Four years ago, The New York Times published a fascinating but harrowing news story highlighting a newly found conspiracy theory genre called gang stalking. People who subscribe to it tend to consider every act on the part of people other than them symbolic of systemic hatred in which it can develop into a kind of psychosis. People who subscribe to critical race theory can develop a similar mindset. Where gang stalkers see operatives or agents everywhere, critical race theorists see white supremacists.
United States of Paranoia: They See Gangs of Stalkers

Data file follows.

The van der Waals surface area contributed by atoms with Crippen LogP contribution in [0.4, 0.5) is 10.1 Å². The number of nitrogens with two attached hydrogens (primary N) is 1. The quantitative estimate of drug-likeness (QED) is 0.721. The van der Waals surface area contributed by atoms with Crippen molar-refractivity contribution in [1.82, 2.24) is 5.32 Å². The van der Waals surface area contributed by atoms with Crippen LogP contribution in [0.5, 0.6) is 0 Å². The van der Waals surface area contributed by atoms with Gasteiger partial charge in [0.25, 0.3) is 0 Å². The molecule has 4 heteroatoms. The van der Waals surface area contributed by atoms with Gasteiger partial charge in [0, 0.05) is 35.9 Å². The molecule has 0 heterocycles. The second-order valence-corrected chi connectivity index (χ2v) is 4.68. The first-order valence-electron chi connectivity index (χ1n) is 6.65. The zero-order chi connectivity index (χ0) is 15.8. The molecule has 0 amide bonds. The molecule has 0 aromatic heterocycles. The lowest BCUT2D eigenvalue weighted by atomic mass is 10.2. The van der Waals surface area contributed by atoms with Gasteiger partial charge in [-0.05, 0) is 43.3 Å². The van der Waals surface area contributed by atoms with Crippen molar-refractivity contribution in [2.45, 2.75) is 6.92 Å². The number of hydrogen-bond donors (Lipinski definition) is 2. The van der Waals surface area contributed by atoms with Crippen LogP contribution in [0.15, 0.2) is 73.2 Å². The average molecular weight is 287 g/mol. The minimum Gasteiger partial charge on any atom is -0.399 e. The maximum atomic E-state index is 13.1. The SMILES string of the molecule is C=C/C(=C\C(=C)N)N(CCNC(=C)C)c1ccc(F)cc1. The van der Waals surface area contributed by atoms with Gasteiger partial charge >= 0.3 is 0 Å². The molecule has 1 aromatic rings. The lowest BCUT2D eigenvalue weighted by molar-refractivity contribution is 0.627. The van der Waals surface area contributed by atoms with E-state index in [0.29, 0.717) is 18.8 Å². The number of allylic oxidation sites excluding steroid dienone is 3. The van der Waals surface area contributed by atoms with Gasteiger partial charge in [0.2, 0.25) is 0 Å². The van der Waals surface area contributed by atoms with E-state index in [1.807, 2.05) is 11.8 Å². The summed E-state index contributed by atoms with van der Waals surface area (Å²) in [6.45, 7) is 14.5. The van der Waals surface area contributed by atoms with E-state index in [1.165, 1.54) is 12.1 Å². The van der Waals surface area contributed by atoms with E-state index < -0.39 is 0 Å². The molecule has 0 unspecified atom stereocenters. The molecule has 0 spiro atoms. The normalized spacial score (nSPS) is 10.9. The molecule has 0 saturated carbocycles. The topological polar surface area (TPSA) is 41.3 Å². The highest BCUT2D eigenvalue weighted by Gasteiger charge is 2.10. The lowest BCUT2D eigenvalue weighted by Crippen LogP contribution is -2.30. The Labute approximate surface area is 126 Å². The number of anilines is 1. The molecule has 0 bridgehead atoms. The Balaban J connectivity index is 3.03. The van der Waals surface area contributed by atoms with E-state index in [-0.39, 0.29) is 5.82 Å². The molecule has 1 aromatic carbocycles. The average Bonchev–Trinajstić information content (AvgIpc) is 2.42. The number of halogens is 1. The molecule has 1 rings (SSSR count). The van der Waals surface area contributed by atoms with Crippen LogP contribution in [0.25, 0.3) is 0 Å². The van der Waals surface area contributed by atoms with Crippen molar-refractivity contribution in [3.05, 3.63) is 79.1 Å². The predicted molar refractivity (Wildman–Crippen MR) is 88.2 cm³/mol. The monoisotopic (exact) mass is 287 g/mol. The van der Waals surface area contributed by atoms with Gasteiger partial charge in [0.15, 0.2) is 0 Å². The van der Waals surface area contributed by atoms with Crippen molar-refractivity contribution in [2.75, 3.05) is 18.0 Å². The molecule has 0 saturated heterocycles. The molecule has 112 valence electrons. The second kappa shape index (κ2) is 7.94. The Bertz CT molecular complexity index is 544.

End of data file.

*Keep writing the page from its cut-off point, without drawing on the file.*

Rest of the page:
By Mike McPhate, June 10, 2016, The New York Times
Nobody believed him. His family told him to get help. But Timothy Trespas, an out-of-work recording engineer in his early 40s, was sure he was being stalked, and not by just one person, but dozens of them.
He would see the operatives, he said, disguised as ordinary people, lurking around his Midtown Manhattan neighborhood. Sometimes they bumped into him and whispered nonsense into his ear, he said.
“Now you see how it works,” they would say.
At first, Mr. Trespas wondered if it was all in his head. Then he encountered a large community of like-minded people on the internet who call themselves “targeted individuals,” or T.I.s, who described going through precisely the same thing.